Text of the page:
Just then his stomach growled. He gazed  outside. The inspector was talking to the shop owner. After a while, the shop owner got up and left. All those in the lock-up were left a few minutes later with a vadapav each.
With no chance of getting work that day, Shyam roamed around the city. It was glamorous and huge. He had always held the city in awe. The sun was almost about to set. He had to walk back to find a good sleeping place near the construction site - he couldn't have gone back to sleep near that gosh darned shop again.
In the evening, the city seemed to have a life of its own - it became a huge beast of people and lights. He peeked around at these people of the city. He was still an outsider to this beast. He peeked into their lives as they went by theirs.
His attention was caught by a man smoking a cigarette near a paan-shop. He must have been in his late thirties or early forties, but he had lost most of his salt and pepper hair. As the man raised his hand to draw another smoke, Shyam noticed a tattoo on his forearm. He had seen that tattoo before! If only he could remember where. Then it struck him like a lightening bolt. He started approaching the man. The man noticed this and threw the cigarette and started walking away.
"Hey, wait. Just want to talk!"
The man suddenly broke into a sprint. Shyam ran behind him. The road was crowded with pedestrians. Shyam started gaining on him. The man found it difficult to run this far. He was much older than Shyam. He started to push people away to make way for himself. He ran with all his might, but Shyam still kept gaining on him. He pushed a cycle into Shyam's way, but Shyam avoided it.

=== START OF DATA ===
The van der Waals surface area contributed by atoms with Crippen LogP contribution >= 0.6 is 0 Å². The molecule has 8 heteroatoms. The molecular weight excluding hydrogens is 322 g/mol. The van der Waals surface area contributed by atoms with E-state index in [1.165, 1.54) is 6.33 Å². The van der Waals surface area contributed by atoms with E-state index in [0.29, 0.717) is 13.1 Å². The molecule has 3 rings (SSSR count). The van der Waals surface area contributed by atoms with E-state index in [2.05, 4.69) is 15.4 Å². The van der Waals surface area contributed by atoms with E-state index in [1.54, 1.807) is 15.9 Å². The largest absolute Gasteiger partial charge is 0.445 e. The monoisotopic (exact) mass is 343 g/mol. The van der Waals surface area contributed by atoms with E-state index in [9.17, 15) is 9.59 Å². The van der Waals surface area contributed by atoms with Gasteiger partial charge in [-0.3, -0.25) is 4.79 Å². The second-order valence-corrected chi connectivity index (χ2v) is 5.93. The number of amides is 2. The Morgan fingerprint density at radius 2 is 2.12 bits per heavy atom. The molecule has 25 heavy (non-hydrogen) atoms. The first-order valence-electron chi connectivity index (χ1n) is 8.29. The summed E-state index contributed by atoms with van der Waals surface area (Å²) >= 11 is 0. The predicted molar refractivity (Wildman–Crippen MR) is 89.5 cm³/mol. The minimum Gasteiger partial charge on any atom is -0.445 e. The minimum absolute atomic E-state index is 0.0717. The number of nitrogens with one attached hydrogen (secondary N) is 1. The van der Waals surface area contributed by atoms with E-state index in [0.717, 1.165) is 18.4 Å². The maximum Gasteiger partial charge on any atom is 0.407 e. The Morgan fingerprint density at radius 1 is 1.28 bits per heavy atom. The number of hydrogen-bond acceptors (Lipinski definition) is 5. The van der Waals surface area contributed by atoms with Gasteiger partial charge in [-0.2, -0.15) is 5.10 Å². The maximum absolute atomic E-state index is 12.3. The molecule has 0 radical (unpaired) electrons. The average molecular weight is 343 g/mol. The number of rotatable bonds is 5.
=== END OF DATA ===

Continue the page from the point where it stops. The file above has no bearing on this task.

Shyam was very close to him now - he could almost catch him. Even as Shyam extended his hand to pull at the man's shirt collar, Shyam stumbled on a stone and fell face-first onto the road. The man kept running and took a left into a residential block. Shyam got up quickly. He had a bloody lip, a face full of dust and a bruised forearm, but he didn't care.  He ran in the direction of the thief. He could see the thief trying to climb a wall to escape. He grabbed the thief by his leg and pulled him down. The thief tried to fight back with an elbow to Shyam's face, but he missed. Shyam held him by his hair and pushed him down onto the ground. The thief tried to get up, so Shyam kicked him hard in the gut. The thief panted as he struggled for air. Shyam put a firm foot on his chest to stop him from getting up. He looked around and shouted for help.

The police were soon called and the thief was reprimanded. He admitted to stealing the diamond at the behest of Mr. Dhariwal's nephew. Shyam sat in the police station tending to his wounds when Mr. Dhariwal reached the police station. The whole story got a lot of media footage, and Shyam was made into a local hero, with Mr. Dhariwal giving him a sizeable prize money for nabbing the thief. He was also able to secure a job at a local security firm with the help of his new benefactor. He did quite well for himself, but he never gave away the blanket. It had proved quite lucky for him. It reminded him of the hard times. It also reminded him of the kindness of strangers.

This post is a part of Write Over the Weekend, an initiative for Indian Bloggers by BlogAdda. This time your entry must contain, ‘He/She had seen that tattoo before! If only he/she could remember where.’